Media coverage of accused cop killer Luis Bracamontes has referred to his deportations to Mexico 224 times.
He has been called an “evil monster” in at least eight stories, and “evil in heart” two dozen times.
Bracamontes has been the subject of coverage so overwhelming since the October 2014 slayings of two Sacramento-area deputies that he cannot get a fair trial in the county, and the case must be moved elsewhere, a nationally known expert testified Tuesday.
“It’s a very high level of coverage,” retired Chico State Professor Edward Bronson testified in Sacramento Superior Court as a witness for Bracamontes’ public defenders.
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Bronson has consulted on pretrial publicity and change of venue issues in cases involving the Boston Marathon bombing, the Unabomber prosecution of Theodore Kaczynski, the assailant in the shooting of U.S. Rep. Gabrielle Giffords, D-Ariz., and the Oklahoma City bombing case.
The Bracamontes case coverage, he said, ranks among some of the highest he has encountered. Compared to 47 California appellate cases in which the number of media stories has been counted, Bronson said, “the Bracamontes case would rank first among them.”
Bracamontes, facing a death penalty prosecution in the slayings of Sacramento Deputy Danny Oliver and Placer Deputy Michael Davis Jr., has been the subject of nearly 300 newspaper stories, 463 television news clips and more than 1,500 Internet postings, Bronson said under questioning from public defender Jeffrey Barbour.
Barbour and fellow public defender Norm Dawson have been pushing to get Judge Steve White to order a change of venue in the case, something the prosecution opposes.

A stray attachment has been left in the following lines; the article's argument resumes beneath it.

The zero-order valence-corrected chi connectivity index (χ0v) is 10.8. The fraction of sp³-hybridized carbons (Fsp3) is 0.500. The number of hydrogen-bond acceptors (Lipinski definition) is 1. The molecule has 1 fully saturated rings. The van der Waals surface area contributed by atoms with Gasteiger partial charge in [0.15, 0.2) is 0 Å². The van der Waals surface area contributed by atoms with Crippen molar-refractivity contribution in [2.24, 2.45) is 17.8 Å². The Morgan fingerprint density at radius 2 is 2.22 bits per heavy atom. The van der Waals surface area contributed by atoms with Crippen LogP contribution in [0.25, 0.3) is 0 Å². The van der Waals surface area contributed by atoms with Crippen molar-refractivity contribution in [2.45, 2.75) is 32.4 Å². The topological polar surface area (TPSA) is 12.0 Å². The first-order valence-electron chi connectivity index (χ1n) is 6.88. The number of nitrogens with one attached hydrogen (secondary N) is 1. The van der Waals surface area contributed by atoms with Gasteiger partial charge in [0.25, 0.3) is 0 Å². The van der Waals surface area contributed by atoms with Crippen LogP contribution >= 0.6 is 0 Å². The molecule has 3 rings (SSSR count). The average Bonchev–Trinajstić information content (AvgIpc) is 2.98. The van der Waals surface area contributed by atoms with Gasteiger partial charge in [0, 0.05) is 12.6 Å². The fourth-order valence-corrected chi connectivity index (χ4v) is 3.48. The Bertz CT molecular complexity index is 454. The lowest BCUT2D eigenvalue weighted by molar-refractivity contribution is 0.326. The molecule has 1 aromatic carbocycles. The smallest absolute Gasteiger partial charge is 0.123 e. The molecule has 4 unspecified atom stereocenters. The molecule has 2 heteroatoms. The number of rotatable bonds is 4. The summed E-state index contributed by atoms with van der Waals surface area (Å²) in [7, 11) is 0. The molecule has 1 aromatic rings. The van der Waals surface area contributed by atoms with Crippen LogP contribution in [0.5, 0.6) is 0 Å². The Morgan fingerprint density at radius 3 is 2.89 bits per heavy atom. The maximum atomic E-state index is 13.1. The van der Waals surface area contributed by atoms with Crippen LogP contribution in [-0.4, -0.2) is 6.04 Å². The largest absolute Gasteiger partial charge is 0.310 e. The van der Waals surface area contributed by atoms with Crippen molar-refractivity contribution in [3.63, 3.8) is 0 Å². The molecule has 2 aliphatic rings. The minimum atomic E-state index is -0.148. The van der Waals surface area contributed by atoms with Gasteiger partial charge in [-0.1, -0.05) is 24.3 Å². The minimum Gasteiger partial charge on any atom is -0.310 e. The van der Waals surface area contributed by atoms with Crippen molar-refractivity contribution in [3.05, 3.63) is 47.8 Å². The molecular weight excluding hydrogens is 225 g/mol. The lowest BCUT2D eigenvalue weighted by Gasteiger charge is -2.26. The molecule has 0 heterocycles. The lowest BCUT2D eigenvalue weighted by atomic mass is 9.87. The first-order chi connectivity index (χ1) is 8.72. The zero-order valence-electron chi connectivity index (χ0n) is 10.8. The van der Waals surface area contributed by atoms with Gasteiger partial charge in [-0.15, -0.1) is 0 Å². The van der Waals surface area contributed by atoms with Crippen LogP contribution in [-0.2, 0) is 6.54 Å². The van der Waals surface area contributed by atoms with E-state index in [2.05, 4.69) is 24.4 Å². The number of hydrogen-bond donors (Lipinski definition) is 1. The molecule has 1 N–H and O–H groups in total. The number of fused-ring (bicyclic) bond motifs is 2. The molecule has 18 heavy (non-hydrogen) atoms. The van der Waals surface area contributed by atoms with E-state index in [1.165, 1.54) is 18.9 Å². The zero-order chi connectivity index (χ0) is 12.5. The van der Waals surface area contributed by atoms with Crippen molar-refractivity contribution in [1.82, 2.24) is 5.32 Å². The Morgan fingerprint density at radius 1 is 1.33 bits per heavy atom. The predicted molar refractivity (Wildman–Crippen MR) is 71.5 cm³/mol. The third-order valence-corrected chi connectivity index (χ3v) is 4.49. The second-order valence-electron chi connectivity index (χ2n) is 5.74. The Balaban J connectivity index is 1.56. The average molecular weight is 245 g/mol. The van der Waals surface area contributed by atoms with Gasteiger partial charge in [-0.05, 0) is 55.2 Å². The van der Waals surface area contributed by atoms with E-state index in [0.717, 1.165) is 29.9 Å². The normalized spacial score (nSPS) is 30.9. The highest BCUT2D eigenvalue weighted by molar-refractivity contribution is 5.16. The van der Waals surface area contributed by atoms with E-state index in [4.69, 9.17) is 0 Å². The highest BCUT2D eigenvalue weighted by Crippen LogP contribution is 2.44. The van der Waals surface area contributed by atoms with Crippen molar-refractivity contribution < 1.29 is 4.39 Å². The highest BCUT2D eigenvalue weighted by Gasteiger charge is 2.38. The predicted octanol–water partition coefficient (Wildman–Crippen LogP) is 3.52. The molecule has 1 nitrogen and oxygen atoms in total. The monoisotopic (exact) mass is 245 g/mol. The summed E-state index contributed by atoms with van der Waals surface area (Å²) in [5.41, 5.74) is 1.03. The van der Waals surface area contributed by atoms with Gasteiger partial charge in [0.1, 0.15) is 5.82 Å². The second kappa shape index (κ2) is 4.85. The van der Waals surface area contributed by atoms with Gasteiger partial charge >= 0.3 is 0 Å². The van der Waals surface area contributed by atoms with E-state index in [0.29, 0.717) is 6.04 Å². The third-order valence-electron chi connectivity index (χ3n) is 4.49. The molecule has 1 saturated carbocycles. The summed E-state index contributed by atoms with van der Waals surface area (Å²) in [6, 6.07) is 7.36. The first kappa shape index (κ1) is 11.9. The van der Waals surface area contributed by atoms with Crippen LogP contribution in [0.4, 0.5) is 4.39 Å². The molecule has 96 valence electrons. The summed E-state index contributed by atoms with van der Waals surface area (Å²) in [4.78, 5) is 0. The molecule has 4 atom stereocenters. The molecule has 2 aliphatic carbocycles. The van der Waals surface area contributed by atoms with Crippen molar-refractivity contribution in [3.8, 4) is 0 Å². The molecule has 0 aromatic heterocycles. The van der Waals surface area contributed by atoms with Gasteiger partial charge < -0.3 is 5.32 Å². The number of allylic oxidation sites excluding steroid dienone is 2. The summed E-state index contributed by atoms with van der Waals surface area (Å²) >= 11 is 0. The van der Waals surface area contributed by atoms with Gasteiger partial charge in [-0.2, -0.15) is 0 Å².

Bronson said he had done a detailed analysis of the newspaper stories, particularly those from The Sacramento Bee, and found references to Bracamontes that could affect the ability to find fair-minded jurors who have not had their opinions influenced by the media.
His analysis found 31 references describing Bracamontes’ alleged actions as “horrible, horrific or horribly.”
Bronson also noted that coverage has included references to information that could not be admitted in court but could affect potential jurors, including news of Bracamontes’ felony record and the fact that he was in the United States illegally from Mexico.
Such coverage “could be very prejudicial,” Bronson said.
He added that he understood the unusual nature of the case – involving the slayings of two deputies and the fact that Bracamontes has blurted out in court that he killed them.
“I looked for things in the coverage that seemed to reflect the view that the defendant is guilty as charged,” Bronson said. “That wasn’t hard in this case.”
Because of such outbursts, lawyers may be somewhat limited in what they can ask a potential juror, he said.
“You can ask them, ‘Did the fact that my client confessed in open court prejudice your in any way?’ ” Bronson said.
The effort to move the hearing comes as Bracamontes’ lawyers also are asking for permission to enter a plea of not guilty by reason of insanity. Bracamontes has said that he wants to plead guilty and receive an execution date.
The hearing, which began Monday and is expected to continue into Wednesday, went off without any outbursts or odd remarks from Bracamontes, who sat quietly throughout much of Tuesday’s proceedings.